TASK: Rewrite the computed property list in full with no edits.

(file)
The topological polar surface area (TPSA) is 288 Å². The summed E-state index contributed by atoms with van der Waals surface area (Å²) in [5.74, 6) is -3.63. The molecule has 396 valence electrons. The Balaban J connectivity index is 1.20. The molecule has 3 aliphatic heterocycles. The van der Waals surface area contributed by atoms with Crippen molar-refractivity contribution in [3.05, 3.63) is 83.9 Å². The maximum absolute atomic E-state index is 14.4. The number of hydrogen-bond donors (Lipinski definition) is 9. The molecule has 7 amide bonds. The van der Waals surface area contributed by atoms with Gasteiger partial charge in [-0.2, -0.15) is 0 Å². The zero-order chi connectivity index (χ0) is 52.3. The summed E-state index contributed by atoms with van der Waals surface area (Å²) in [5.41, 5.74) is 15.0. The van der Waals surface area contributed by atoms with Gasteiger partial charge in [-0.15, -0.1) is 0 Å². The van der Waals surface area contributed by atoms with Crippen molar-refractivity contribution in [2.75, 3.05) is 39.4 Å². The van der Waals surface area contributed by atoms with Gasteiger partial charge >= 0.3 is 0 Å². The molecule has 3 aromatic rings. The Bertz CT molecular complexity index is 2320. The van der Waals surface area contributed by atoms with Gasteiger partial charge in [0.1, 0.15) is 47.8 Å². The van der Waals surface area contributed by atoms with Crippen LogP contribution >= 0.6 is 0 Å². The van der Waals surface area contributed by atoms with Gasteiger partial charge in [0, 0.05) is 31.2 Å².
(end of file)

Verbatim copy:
The topological polar surface area (TPSA) is 288 Å². The summed E-state index contributed by atoms with van der Waals surface area (Å²) in [5.74, 6) is -3.63. The molecule has 396 valence electrons. The Balaban J connectivity index is 1.20. The molecule has 3 aliphatic heterocycles. The van der Waals surface area contributed by atoms with Crippen molar-refractivity contribution in [3.05, 3.63) is 83.9 Å². The maximum absolute atomic E-state index is 14.4. The number of hydrogen-bond donors (Lipinski definition) is 9. The molecule has 7 amide bonds. The van der Waals surface area contributed by atoms with Gasteiger partial charge in [-0.2, -0.15) is 0 Å². The zero-order chi connectivity index (χ0) is 52.3. The summed E-state index contributed by atoms with van der Waals surface area (Å²) in [5.41, 5.74) is 15.0. The van der Waals surface area contributed by atoms with Gasteiger partial charge in [-0.15, -0.1) is 0 Å². The van der Waals surface area contributed by atoms with Crippen molar-refractivity contribution in [2.75, 3.05) is 39.4 Å². The van der Waals surface area contributed by atoms with Gasteiger partial charge >= 0.3 is 0 Å². The molecule has 3 aromatic rings. The Bertz CT molecular complexity index is 2320. The van der Waals surface area contributed by atoms with Gasteiger partial charge in [0.1, 0.15) is 47.8 Å². The van der Waals surface area contributed by atoms with Crippen LogP contribution >= 0.6 is 0 Å². The van der Waals surface area contributed by atoms with Gasteiger partial charge in [0, 0.05) is 31.2 Å².